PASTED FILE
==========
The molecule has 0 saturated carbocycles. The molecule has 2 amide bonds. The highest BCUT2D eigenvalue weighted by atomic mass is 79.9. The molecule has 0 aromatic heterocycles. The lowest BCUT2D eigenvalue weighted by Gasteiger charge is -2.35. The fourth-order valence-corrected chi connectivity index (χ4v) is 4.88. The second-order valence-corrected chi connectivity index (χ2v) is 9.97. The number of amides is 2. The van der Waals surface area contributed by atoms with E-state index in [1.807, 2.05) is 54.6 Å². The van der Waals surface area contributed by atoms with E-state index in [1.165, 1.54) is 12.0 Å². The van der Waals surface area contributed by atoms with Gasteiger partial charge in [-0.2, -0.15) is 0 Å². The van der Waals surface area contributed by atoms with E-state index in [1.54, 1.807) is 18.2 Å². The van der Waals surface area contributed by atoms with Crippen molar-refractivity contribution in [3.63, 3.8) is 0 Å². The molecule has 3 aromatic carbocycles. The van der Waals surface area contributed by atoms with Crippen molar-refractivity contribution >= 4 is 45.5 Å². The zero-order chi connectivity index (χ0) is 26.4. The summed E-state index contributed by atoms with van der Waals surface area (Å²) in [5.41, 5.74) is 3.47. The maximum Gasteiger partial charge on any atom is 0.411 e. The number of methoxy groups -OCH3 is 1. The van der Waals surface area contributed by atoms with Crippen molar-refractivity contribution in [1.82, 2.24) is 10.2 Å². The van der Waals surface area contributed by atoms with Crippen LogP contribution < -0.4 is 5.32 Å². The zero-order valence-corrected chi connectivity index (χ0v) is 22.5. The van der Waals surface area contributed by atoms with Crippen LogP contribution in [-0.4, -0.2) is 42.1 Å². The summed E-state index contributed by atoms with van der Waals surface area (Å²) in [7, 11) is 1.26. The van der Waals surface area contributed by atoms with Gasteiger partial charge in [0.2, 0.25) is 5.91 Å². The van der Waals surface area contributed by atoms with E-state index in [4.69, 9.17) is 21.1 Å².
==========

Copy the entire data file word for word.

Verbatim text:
The molecule has 0 saturated carbocycles. The molecule has 2 amide bonds. The highest BCUT2D eigenvalue weighted by atomic mass is 79.9. The molecule has 0 aromatic heterocycles. The lowest BCUT2D eigenvalue weighted by Gasteiger charge is -2.35. The fourth-order valence-corrected chi connectivity index (χ4v) is 4.88. The second-order valence-corrected chi connectivity index (χ2v) is 9.97. The number of amides is 2. The van der Waals surface area contributed by atoms with E-state index in [1.807, 2.05) is 54.6 Å². The van der Waals surface area contributed by atoms with E-state index in [1.165, 1.54) is 12.0 Å². The van der Waals surface area contributed by atoms with Gasteiger partial charge in [-0.2, -0.15) is 0 Å². The van der Waals surface area contributed by atoms with E-state index in [1.54, 1.807) is 18.2 Å². The van der Waals surface area contributed by atoms with Crippen molar-refractivity contribution in [3.63, 3.8) is 0 Å². The molecule has 3 aromatic carbocycles. The van der Waals surface area contributed by atoms with Crippen molar-refractivity contribution >= 4 is 45.5 Å². The zero-order chi connectivity index (χ0) is 26.4. The summed E-state index contributed by atoms with van der Waals surface area (Å²) in [5.41, 5.74) is 3.47. The maximum Gasteiger partial charge on any atom is 0.411 e. The number of methoxy groups -OCH3 is 1. The van der Waals surface area contributed by atoms with Crippen molar-refractivity contribution in [1.82, 2.24) is 10.2 Å². The van der Waals surface area contributed by atoms with Crippen LogP contribution < -0.4 is 5.32 Å². The zero-order valence-corrected chi connectivity index (χ0v) is 22.5. The van der Waals surface area contributed by atoms with Crippen LogP contribution in [-0.4, -0.2) is 42.1 Å². The summed E-state index contributed by atoms with van der Waals surface area (Å²) in [7, 11) is 1.26. The van der Waals surface area contributed by atoms with Gasteiger partial charge in [0.2, 0.25) is 5.91 Å². The van der Waals surface area contributed by atoms with E-state index in [4.69, 9.17) is 21.1 Å².